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The ICW, Intracoastal Waterway from Mile Marker Zero to Georgetown SC is so diverse and so interesting. We never get bored with this trip due to the many changes in the waterway from place to place. This diversity is the true beauty and joy of this run. Again, this is our 11th run south (we think, as we are losing track) but still, it is a real joy. It is even more fun with a fleet of Island Packet Owners and lifetime friends, Jeff & Sharon on 420 Lucille. At various times, we have been joined by RuthAnn & Larry of 37 Cambiar, Linda & Mahlon of 35 Just Ducky and Rose & Mark of Painkiller. Presented here are the best photos along the way as we moved into the ICW.
Departing Mile Zero
The famous GILMERTON BRIDGE at Norfolk. This is a combination railroad bridge and a highway bridge. This bridge is one hour from Portsmouth and it is your first challenge. The large vertical lifts are the structure to lift up the highway bridge. The bridge is restricted from 0630 ( which is oh dark hundred) until 0830 when they provide the first lift. With that schedule, you leave Portsmouth at 0730 and plan to arrive here for the 0830 openings. As we experienced, there might be a train coming that causes the RR bridge to lower and now you need to wait on the train. Eventually the two bridges open and off you all go heading south into the waterway.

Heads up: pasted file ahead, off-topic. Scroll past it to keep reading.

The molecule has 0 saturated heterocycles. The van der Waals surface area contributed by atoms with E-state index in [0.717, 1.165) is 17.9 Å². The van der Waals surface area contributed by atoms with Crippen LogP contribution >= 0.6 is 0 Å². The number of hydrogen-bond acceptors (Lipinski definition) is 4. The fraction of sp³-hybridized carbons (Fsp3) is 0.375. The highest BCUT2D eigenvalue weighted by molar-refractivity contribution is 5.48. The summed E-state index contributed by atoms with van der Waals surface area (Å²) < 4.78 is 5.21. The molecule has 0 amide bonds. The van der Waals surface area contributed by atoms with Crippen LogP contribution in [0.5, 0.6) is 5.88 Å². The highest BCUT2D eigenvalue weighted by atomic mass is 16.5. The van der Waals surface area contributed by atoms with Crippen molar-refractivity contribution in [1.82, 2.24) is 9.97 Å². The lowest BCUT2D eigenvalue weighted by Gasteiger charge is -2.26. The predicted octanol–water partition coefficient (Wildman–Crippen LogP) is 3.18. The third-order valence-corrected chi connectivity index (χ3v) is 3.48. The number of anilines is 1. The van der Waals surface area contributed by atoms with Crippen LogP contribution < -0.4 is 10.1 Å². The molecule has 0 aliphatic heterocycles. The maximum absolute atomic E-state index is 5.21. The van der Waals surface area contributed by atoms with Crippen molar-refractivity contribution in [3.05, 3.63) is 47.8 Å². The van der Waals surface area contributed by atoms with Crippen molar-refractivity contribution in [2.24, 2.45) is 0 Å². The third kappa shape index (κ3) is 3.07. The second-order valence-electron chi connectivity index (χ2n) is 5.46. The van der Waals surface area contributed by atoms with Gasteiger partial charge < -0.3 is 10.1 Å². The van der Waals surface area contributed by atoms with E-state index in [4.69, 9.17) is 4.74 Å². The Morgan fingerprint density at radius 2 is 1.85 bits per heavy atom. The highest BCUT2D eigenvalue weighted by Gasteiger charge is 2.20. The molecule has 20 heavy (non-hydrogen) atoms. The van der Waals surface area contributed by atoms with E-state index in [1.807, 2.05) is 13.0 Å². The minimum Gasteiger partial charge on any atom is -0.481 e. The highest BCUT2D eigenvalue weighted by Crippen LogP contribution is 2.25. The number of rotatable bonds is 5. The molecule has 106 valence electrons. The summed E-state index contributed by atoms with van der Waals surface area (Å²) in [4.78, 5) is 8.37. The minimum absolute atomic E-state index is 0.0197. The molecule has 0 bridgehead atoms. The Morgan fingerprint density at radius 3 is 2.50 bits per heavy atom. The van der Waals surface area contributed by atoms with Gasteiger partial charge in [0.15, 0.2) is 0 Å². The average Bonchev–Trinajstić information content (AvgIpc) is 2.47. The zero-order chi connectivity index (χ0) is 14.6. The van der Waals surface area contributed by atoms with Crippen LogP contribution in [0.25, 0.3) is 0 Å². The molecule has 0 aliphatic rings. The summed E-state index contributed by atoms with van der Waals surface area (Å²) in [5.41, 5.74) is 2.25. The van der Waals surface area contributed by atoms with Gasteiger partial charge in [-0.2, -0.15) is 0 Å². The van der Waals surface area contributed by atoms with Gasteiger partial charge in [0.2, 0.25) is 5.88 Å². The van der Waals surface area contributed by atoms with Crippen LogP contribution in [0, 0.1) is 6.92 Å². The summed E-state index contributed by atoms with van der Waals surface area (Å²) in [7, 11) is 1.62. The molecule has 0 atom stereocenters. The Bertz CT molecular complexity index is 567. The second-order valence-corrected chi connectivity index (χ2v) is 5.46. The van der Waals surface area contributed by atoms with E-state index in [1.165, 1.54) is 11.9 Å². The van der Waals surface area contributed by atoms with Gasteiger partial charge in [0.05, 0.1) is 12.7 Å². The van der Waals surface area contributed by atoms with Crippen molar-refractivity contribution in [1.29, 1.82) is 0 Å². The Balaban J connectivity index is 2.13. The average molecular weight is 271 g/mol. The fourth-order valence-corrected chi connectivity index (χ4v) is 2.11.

On to Coinjock vs the Dismal Swamp
We used to run the beautiful Dismal Swamp, but with the convenience of Coinjock with fuel, water, and pump out at each slip, we have started to run the VA Cut and go that route. Plus who can resist a PRIME RIB dinner and a class of Red Wine? Not me. But the first stop on the way to Coinjock is the town of Great Bridge. Due to speed, time and distance, you really can’t easily make it from Gilmerton to Coinjock in one day. You can, but you will arrive late in the day 5-6 pm and who wants to do that? So, you stop on the free docks at Great Bridge and enjoy the town. The Great Bridge lock is simply a lock to hold the brackish waters of the river, back from the saltwater of Norfolk. It does not change in elevation very much, so there is only one lock on this VA Cut vs. two locks on the Dismal.
Cross the Scary Albemarle Sound
The next leg takes you on a sail across the 14 miles of the famed Albemarle Sound. It is shallow and with a strong wind, it can be rough. Like 1-2-3 foot waves! YIKES, and many people are always concerned about this crossing. With many crossings, we have never had a bad crossing, Usually, we can sail across, and this day we had a dream sail. We fley the code zero and deployed it on a wing on wing set. Unreal.